The DN of August 17, 2021 carried a piece on the challenges parents and guardians face in guiding their children through the Competency-Based Curriculum.
It's a unique component that distinguishes our curriculum from similar ones in other parts of the world. We are all proud of the fact that CBC is skill-based.
Nobody is against the curriculum per se. What many experts are against is the manner in which it’s being implemented. Focus is on teacher retooling and infrastructural preparedness.
Going through the article, ‘Parents cry foul over CBC burden’, we get a picture of teachers who haven’t understood the philosophical underpinnings of the whole concept of parental/guardian empowerment and engagement. This boils down to poor retooling of teachers.
It’s as if we got the curriculum design and development well but slipped in its implementation. From the so-called ‘national piloting’ of the early years to now parental empowerment and engagement, and to some extent community service learning, what we have been treated to is a ‘confusing programme’.
In change and management of change, curriculum implementation is a critical cog in the wheel of the development process.
Thus, teachers and field officers have to get everything right. No gambling should be entertained. Retooling of teachers should always be accompanied by piloting of the new curriculum. This will enable the experts to establish whether the implementation is meeting challenges so that appropriate measures can be put in place.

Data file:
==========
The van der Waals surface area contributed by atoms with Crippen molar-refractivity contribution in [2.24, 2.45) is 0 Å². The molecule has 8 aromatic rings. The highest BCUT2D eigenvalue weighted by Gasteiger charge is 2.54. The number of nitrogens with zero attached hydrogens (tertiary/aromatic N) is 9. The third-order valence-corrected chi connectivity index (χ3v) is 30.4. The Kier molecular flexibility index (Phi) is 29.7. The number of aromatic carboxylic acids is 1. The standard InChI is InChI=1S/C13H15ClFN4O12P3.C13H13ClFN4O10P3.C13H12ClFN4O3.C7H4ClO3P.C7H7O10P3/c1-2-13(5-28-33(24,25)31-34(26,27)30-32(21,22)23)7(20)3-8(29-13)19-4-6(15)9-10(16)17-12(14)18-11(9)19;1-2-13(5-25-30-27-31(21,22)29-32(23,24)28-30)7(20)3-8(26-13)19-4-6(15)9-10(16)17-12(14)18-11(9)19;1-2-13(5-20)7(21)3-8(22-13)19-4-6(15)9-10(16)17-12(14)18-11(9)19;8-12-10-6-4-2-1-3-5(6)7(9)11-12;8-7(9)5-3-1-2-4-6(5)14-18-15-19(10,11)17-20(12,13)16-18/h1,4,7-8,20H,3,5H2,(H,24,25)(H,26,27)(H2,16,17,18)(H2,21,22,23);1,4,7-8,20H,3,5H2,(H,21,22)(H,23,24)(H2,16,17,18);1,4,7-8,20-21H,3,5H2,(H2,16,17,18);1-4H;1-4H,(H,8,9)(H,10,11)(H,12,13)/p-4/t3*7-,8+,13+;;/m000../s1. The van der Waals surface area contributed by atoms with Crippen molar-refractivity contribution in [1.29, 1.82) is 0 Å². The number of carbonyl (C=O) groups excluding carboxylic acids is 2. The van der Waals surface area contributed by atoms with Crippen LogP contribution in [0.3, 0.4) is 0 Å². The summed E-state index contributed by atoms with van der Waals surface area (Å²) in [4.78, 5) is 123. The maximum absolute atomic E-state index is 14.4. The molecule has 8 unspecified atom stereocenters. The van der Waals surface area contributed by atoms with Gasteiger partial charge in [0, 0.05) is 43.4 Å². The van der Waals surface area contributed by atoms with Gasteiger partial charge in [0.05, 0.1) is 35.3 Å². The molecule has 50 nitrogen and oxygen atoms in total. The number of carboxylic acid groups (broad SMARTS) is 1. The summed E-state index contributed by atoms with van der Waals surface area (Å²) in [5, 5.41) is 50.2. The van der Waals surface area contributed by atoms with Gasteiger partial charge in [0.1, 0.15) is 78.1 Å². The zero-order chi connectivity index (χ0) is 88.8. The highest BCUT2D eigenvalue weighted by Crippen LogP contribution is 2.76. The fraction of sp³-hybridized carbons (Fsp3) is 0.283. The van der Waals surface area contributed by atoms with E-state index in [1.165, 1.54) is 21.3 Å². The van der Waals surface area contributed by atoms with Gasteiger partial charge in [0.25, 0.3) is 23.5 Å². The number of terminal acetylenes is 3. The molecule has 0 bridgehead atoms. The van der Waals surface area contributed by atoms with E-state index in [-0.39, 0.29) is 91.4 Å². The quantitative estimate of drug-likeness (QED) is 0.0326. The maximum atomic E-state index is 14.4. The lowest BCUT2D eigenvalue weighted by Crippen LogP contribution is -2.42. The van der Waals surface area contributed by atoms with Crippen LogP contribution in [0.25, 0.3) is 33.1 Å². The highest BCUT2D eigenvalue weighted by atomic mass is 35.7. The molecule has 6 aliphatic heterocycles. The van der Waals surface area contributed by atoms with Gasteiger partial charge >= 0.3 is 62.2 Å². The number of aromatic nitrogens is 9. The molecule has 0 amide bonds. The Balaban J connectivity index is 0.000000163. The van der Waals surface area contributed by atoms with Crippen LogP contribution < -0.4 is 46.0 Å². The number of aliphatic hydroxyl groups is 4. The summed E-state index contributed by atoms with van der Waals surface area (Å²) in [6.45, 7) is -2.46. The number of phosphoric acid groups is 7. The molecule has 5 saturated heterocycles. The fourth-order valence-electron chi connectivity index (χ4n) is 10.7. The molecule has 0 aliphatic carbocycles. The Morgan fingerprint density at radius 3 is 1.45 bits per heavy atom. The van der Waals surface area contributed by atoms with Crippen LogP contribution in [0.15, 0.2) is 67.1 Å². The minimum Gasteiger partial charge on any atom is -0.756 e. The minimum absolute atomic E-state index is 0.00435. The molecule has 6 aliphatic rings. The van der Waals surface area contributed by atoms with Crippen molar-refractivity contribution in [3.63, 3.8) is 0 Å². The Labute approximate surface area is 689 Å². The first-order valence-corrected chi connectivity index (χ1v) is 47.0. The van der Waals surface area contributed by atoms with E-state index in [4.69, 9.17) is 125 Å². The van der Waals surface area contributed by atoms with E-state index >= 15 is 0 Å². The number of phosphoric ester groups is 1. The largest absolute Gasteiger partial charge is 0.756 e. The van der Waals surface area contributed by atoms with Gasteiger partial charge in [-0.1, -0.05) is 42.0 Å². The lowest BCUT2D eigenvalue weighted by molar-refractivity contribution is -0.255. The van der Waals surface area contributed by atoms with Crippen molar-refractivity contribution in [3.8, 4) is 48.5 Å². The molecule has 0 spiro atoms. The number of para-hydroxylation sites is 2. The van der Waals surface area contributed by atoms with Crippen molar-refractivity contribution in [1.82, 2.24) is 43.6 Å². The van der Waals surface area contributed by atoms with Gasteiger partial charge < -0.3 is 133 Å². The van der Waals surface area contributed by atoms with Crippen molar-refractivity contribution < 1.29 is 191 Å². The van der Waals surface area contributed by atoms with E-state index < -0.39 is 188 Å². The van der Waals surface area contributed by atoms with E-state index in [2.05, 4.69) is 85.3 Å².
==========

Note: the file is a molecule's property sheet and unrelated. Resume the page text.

Was this done to get the views of teachers on how to go about addressing the issue of parental engagement? Your guess is as good as mine.
Let’s assume it was done, but were or have parents/guardians been inducted on how to go about engaging with their children? It is incumbent upon the policy implementers to see parents and guardians. They need to be empowered.
My anecdotal investigation reveals that little if any effort has been directed at empowering them on how to engage with their children. This is a major blot in our quest at the sound implementation of the innovation. As many parents and guardians grope in the dark, we make gigantic miss-steps in our CBC journey.
If teachers were well re-tooled, parents would be comfortable.
Teachers have misinterpreted the philosophy of this component. They have assumed it is synonymous with homework. The two are diametrically different. The latter should be given to the learner on a lesson basis while the former should be periodic, mostly at the end of a strand or sub-strand.
The learner can do homework without the involvement of the parent or guardian. Teachers and parents/guardians should hold a conference to understand what is expected of them.
Agumba Ndaloh, Nandi ([email protected])